"Isle of Dogs Poster"


Wes Anderson's Isle of Dogs (2018) is widely considered to be a cinematic masterpiece, exhibiting one of the strongest and unique visual styles of film and photographic history.

However, a western design that attempts to portray an eastern culture is bound to cause uncertainty regarding historical accuracy, cultural sensitivity, and racial power dynamics. In the case of "Isle of Dogs," many argue that the film is an example of orientalism and cultural appropriation due to its depiction of Japan as purely an aesthetic instead of a living culture. Anderson's inclusion of taiko drummers, sumo, haiku, cherry blossoms, and even mushroom cloud as visual fodder in his film strikes controversy, as these references have to do more with assumptions than reality.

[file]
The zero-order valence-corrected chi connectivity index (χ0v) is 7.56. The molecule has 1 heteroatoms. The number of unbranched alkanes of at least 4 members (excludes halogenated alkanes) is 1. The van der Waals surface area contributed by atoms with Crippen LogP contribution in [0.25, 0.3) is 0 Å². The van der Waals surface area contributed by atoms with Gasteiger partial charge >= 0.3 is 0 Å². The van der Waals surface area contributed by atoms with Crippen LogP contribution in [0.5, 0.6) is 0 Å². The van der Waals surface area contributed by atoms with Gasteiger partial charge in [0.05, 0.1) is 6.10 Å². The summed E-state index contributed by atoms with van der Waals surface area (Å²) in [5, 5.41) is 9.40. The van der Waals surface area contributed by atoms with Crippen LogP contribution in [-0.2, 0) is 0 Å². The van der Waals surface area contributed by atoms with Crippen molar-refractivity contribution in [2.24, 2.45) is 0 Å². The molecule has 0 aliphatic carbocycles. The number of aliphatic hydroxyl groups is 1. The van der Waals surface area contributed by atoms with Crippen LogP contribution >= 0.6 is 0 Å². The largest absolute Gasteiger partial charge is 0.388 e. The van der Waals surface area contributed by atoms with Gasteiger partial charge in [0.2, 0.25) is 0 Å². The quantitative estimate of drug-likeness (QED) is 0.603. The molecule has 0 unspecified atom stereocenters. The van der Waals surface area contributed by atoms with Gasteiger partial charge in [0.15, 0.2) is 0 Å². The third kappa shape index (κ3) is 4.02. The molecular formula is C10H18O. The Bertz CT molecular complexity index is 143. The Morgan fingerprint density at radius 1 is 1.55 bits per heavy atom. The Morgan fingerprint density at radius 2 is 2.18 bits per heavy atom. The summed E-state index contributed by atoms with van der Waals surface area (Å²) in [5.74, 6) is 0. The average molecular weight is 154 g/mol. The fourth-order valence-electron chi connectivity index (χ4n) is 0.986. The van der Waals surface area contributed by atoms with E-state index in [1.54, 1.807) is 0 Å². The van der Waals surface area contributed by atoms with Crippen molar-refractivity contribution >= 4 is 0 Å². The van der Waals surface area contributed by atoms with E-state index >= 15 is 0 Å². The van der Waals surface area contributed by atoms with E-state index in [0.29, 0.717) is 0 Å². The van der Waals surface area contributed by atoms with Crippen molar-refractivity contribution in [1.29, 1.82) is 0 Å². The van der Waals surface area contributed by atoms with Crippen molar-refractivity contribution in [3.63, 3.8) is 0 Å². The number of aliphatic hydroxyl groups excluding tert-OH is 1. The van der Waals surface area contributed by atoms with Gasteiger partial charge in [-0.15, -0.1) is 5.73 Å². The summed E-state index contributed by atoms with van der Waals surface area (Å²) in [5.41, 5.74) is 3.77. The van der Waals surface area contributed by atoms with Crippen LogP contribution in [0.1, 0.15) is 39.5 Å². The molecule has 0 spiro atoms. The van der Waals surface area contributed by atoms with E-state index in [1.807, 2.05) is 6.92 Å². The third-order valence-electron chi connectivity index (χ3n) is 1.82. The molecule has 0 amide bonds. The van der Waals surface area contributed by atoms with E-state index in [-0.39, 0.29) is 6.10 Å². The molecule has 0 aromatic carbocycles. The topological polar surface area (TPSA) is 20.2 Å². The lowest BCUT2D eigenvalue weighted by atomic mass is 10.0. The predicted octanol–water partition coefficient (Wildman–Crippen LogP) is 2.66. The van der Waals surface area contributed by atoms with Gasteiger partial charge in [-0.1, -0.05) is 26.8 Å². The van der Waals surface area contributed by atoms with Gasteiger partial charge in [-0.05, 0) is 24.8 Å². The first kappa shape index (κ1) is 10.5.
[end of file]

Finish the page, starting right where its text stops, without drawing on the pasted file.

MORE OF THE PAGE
The original film poster of "Isle of Dogs" demonstrates these concerns of cultural tourism through the exoticism of Japanese characters superimposed over photorealistic trash. By revamping Anderson's disputed visual style however, I plan to pay greater visual homage to Japanese people, their culture, and their history.

To accomplish these design goals, I analyzed Anderson's aesthetic choices, thoroughly researched pivotal art movements of Japan, and used Adobe Illustrator to synthesize a poster that both conveys the narrative of "Isle of Dogs" and commemorates Japanese culture, all while being cognizant of approving appretiation versus offensive opportunism. Below is my process book which details the steps I took to create this poster.

This design project aims to:

- Explore the relationship between type and image
- Demonstrate the ability to create an attractive design that will sell a product
- Practice creating large scale prints